On first glance, it looks like the tide is turning for buy-to-let investors. "The demise of the buy-to-let landlord is overdone," says Richard Fletcher in The Daily Telegraph. Fletcher based this opinion on a press release from Paragon a specialist buy-to-let mortgage broker whose profits are plummeting which reported "a marked improvement in rents and yields over the past six months".
A survey by the Royal Institution of Chartered Surveyors backs up the story. "The net balance of surveyors reporting an increase in gross yields is at the highest level since the survey began," says Jane Baker on Fool.co.uk (records began in 1999).
Add to this news from the property website Hometrack, reported in The Times, that the cost of renting has risen 6.15% in the past year, and to the casual observer it would appear things are really looking up. Unfortunately, it's not so.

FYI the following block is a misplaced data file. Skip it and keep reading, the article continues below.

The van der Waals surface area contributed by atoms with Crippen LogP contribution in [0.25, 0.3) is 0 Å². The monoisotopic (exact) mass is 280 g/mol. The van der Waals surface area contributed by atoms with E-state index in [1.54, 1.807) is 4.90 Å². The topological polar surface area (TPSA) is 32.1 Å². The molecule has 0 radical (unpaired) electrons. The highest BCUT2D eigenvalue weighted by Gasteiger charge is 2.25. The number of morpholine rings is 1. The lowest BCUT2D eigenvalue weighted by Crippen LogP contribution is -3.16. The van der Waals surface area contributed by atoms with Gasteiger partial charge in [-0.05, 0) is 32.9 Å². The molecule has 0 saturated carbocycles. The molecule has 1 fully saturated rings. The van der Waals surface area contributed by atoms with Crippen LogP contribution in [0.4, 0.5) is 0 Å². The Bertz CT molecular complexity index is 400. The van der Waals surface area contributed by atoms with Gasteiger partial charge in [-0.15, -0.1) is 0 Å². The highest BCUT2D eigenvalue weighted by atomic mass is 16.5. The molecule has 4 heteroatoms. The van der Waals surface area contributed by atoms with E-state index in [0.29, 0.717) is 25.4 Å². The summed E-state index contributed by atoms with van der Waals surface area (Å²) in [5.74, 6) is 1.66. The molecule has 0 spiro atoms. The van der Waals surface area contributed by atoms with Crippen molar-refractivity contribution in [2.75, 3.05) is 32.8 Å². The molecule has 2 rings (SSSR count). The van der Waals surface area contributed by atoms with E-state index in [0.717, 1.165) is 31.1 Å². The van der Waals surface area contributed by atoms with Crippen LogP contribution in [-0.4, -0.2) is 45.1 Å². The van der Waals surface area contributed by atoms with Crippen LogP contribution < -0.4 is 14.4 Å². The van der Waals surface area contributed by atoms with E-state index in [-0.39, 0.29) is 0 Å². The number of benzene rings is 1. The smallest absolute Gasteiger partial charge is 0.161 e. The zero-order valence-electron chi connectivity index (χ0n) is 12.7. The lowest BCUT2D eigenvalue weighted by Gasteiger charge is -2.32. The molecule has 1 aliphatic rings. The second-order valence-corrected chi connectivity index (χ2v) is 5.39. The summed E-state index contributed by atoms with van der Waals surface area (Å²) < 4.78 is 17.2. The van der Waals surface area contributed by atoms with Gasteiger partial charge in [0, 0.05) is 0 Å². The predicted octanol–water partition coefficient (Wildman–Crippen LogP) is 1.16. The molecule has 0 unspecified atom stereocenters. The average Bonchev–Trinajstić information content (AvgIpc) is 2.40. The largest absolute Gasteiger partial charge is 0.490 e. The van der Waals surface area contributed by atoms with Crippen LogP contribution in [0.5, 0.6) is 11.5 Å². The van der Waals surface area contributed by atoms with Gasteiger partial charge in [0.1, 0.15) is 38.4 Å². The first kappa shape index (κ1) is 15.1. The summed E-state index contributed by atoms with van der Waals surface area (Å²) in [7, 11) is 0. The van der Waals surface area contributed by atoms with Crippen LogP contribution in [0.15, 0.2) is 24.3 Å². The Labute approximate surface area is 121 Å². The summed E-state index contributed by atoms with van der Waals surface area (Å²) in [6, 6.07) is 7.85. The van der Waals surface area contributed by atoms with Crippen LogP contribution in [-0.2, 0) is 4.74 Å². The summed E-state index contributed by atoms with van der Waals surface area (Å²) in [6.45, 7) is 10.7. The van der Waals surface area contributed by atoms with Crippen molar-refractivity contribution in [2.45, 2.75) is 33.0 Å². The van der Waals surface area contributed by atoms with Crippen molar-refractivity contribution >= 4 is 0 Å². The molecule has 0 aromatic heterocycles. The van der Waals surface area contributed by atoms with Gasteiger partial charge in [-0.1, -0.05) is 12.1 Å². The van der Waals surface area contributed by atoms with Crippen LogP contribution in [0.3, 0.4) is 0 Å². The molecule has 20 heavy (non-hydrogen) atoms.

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As James Ferguson points out in the Model Investor, it's going to take a lot more than a small rise in rents to bail out the average buy-to-let investor. Take a hypothetical buy-to-let landlord who was renting out his flat (valued at £120,000) for £120 a week before Christmas. According to Hometrack, he is now getting 4% more rent, amounting to £124.80 a week, making his annual gross rent £6,489.60, up from £6,240, says Ferguson.
That's nice, but at the same time what if the interest on his just-matured £100,000 two-year fixed-rate mortgage has shot up to £7,200 (7.2%) from £4,500 (4.5%)? He's just gone from a £1,740 annual profit to a £710.40 annual loss. That's "hardly cause for celebration and certainly not an incentive to invest".
Still, that hasn't stopped some people trying to say it is. According to Judith Heywood in The Times, anyone thinking of buying a property to rent out should consider Oxford or Cambridge. She warns that the closer your rental yield gets to being 100% of the cost of buying, the more risky the property, as people will choose to buy instead of rent. But in Oxford and Cambridge, "respectively the cost of renting is 72% and 69% that of buying". That means landlords should buy. This advice basically boils down to buying only in places where you're certain to lose money every month. Madness.
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